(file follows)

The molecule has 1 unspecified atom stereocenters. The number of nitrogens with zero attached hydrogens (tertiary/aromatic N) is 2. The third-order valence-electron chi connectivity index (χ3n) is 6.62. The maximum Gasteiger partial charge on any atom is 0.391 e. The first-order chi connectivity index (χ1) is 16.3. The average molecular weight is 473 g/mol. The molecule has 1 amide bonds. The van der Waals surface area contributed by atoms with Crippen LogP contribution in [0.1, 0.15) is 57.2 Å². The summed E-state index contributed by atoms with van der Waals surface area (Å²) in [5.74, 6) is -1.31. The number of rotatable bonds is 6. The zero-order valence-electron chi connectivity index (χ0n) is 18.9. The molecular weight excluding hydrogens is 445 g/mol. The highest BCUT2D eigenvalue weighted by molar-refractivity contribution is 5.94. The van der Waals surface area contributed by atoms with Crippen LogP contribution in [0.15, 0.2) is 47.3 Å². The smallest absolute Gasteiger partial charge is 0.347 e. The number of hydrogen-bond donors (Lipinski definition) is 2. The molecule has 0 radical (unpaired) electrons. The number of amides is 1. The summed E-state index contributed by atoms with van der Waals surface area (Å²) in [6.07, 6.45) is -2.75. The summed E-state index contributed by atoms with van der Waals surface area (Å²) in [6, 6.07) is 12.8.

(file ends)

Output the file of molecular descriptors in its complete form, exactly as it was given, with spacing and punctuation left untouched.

The molecule has 1 unspecified atom stereocenters. The number of nitrogens with zero attached hydrogens (tertiary/aromatic N) is 2. The third-order valence-electron chi connectivity index (χ3n) is 6.62. The maximum Gasteiger partial charge on any atom is 0.391 e. The first-order chi connectivity index (χ1) is 16.3. The average molecular weight is 473 g/mol. The molecule has 1 amide bonds. The van der Waals surface area contributed by atoms with Crippen LogP contribution in [0.1, 0.15) is 57.2 Å². The summed E-state index contributed by atoms with van der Waals surface area (Å²) in [5.74, 6) is -1.31. The number of rotatable bonds is 6. The zero-order valence-electron chi connectivity index (χ0n) is 18.9. The molecular weight excluding hydrogens is 445 g/mol. The highest BCUT2D eigenvalue weighted by molar-refractivity contribution is 5.94. The van der Waals surface area contributed by atoms with Crippen LogP contribution in [0.15, 0.2) is 47.3 Å². The smallest absolute Gasteiger partial charge is 0.347 e. The number of hydrogen-bond donors (Lipinski definition) is 2. The molecule has 0 radical (unpaired) electrons. The number of amides is 1. The summed E-state index contributed by atoms with van der Waals surface area (Å²) in [6.07, 6.45) is -2.75. The summed E-state index contributed by atoms with van der Waals surface area (Å²) in [6, 6.07) is 12.8.